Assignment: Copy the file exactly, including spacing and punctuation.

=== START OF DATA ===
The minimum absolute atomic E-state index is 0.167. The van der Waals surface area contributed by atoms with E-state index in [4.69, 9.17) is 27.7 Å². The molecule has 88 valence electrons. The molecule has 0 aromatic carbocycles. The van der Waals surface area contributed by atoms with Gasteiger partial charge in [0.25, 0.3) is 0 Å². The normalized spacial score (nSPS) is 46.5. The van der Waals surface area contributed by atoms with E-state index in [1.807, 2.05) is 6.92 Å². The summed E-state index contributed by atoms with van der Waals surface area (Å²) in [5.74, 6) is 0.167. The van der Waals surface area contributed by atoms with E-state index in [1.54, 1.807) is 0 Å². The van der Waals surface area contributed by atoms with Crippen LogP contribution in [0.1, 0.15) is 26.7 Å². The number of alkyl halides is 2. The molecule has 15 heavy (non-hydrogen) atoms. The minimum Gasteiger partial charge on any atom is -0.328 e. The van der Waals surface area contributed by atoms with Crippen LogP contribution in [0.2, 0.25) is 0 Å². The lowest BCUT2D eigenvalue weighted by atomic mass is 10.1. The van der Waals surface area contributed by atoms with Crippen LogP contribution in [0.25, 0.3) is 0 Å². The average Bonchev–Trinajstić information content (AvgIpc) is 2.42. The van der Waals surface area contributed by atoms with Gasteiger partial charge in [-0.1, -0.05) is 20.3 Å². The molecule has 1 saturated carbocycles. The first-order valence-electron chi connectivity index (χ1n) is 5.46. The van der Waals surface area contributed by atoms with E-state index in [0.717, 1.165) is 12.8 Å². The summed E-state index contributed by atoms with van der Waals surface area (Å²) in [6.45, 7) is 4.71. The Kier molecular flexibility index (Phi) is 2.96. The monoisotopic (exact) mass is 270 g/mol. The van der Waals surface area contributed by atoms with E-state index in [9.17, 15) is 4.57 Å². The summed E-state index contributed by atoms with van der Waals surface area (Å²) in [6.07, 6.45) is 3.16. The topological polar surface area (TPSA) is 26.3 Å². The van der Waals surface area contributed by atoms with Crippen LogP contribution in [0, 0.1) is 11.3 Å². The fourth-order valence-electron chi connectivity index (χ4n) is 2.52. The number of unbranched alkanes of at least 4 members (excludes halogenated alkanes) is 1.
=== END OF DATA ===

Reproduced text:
The minimum absolute atomic E-state index is 0.167. The van der Waals surface area contributed by atoms with E-state index in [4.69, 9.17) is 27.7 Å². The molecule has 88 valence electrons. The molecule has 0 aromatic carbocycles. The van der Waals surface area contributed by atoms with Gasteiger partial charge in [0.25, 0.3) is 0 Å². The normalized spacial score (nSPS) is 46.5. The van der Waals surface area contributed by atoms with E-state index in [1.807, 2.05) is 6.92 Å². The summed E-state index contributed by atoms with van der Waals surface area (Å²) in [5.74, 6) is 0.167. The van der Waals surface area contributed by atoms with E-state index in [1.54, 1.807) is 0 Å². The van der Waals surface area contributed by atoms with Crippen LogP contribution in [0.1, 0.15) is 26.7 Å². The number of alkyl halides is 2. The molecule has 15 heavy (non-hydrogen) atoms. The minimum Gasteiger partial charge on any atom is -0.328 e. The van der Waals surface area contributed by atoms with Crippen LogP contribution in [0.2, 0.25) is 0 Å². The lowest BCUT2D eigenvalue weighted by atomic mass is 10.1. The van der Waals surface area contributed by atoms with Crippen LogP contribution in [0.25, 0.3) is 0 Å². The average Bonchev–Trinajstić information content (AvgIpc) is 2.42. The van der Waals surface area contributed by atoms with Gasteiger partial charge in [-0.1, -0.05) is 20.3 Å². The molecule has 1 saturated carbocycles. The first-order valence-electron chi connectivity index (χ1n) is 5.46. The van der Waals surface area contributed by atoms with E-state index in [0.717, 1.165) is 12.8 Å². The summed E-state index contributed by atoms with van der Waals surface area (Å²) in [6.45, 7) is 4.71. The Kier molecular flexibility index (Phi) is 2.96. The monoisotopic (exact) mass is 270 g/mol. The van der Waals surface area contributed by atoms with E-state index in [9.17, 15) is 4.57 Å². The summed E-state index contributed by atoms with van der Waals surface area (Å²) in [6.07, 6.45) is 3.16. The topological polar surface area (TPSA) is 26.3 Å². The van der Waals surface area contributed by atoms with Crippen LogP contribution in [0, 0.1) is 11.3 Å². The fourth-order valence-electron chi connectivity index (χ4n) is 2.52. The number of unbranched alkanes of at least 4 members (excludes halogenated alkanes) is 1.